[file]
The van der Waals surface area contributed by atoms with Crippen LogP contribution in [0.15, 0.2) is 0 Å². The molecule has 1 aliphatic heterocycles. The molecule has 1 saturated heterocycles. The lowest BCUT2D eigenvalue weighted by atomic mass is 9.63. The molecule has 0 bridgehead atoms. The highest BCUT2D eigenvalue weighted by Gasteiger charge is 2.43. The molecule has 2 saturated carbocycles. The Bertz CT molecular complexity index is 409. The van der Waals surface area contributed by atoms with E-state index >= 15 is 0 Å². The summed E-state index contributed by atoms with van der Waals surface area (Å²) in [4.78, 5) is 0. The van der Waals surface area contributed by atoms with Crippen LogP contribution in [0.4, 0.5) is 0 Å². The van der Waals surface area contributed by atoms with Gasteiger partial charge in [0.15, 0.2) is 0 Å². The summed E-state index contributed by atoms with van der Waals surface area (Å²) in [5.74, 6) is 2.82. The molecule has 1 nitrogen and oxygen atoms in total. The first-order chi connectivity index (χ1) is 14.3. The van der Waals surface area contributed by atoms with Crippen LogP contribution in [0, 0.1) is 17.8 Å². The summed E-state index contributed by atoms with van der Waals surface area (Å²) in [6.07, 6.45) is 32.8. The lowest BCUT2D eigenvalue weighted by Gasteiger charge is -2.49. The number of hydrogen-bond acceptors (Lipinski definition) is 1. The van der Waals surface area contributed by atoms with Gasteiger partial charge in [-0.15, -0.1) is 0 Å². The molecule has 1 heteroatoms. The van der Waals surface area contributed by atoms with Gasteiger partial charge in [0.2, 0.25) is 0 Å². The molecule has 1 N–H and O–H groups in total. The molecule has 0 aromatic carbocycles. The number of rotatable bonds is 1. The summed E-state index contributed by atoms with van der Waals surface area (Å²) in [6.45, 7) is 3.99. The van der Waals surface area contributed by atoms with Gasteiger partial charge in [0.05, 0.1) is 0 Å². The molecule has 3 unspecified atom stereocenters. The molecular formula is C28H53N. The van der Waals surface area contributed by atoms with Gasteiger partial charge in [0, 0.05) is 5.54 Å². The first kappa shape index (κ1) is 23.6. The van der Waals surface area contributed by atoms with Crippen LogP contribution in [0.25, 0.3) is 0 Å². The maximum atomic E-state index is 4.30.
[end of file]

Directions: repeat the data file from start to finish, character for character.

The van der Waals surface area contributed by atoms with Crippen LogP contribution in [0.15, 0.2) is 0 Å². The molecule has 1 aliphatic heterocycles. The molecule has 1 saturated heterocycles. The lowest BCUT2D eigenvalue weighted by atomic mass is 9.63. The molecule has 0 bridgehead atoms. The highest BCUT2D eigenvalue weighted by Gasteiger charge is 2.43. The molecule has 2 saturated carbocycles. The Bertz CT molecular complexity index is 409. The van der Waals surface area contributed by atoms with E-state index >= 15 is 0 Å². The summed E-state index contributed by atoms with van der Waals surface area (Å²) in [4.78, 5) is 0. The van der Waals surface area contributed by atoms with Crippen LogP contribution in [0.4, 0.5) is 0 Å². The van der Waals surface area contributed by atoms with Gasteiger partial charge in [0.15, 0.2) is 0 Å². The summed E-state index contributed by atoms with van der Waals surface area (Å²) in [5.74, 6) is 2.82. The molecule has 1 nitrogen and oxygen atoms in total. The first-order chi connectivity index (χ1) is 14.3. The van der Waals surface area contributed by atoms with Crippen LogP contribution in [0, 0.1) is 17.8 Å². The summed E-state index contributed by atoms with van der Waals surface area (Å²) in [6.07, 6.45) is 32.8. The lowest BCUT2D eigenvalue weighted by Gasteiger charge is -2.49. The number of hydrogen-bond acceptors (Lipinski definition) is 1. The van der Waals surface area contributed by atoms with Gasteiger partial charge in [-0.15, -0.1) is 0 Å². The molecule has 1 heteroatoms. The van der Waals surface area contributed by atoms with Gasteiger partial charge in [0.2, 0.25) is 0 Å². The molecule has 1 N–H and O–H groups in total. The molecule has 0 aromatic carbocycles. The number of rotatable bonds is 1. The summed E-state index contributed by atoms with van der Waals surface area (Å²) in [6.45, 7) is 3.99. The van der Waals surface area contributed by atoms with Gasteiger partial charge in [0.05, 0.1) is 0 Å². The molecule has 3 unspecified atom stereocenters. The molecular formula is C28H53N. The van der Waals surface area contributed by atoms with Gasteiger partial charge in [0, 0.05) is 5.54 Å². The first kappa shape index (κ1) is 23.6. The van der Waals surface area contributed by atoms with Crippen LogP contribution in [0.25, 0.3) is 0 Å². The maximum atomic E-state index is 4.30.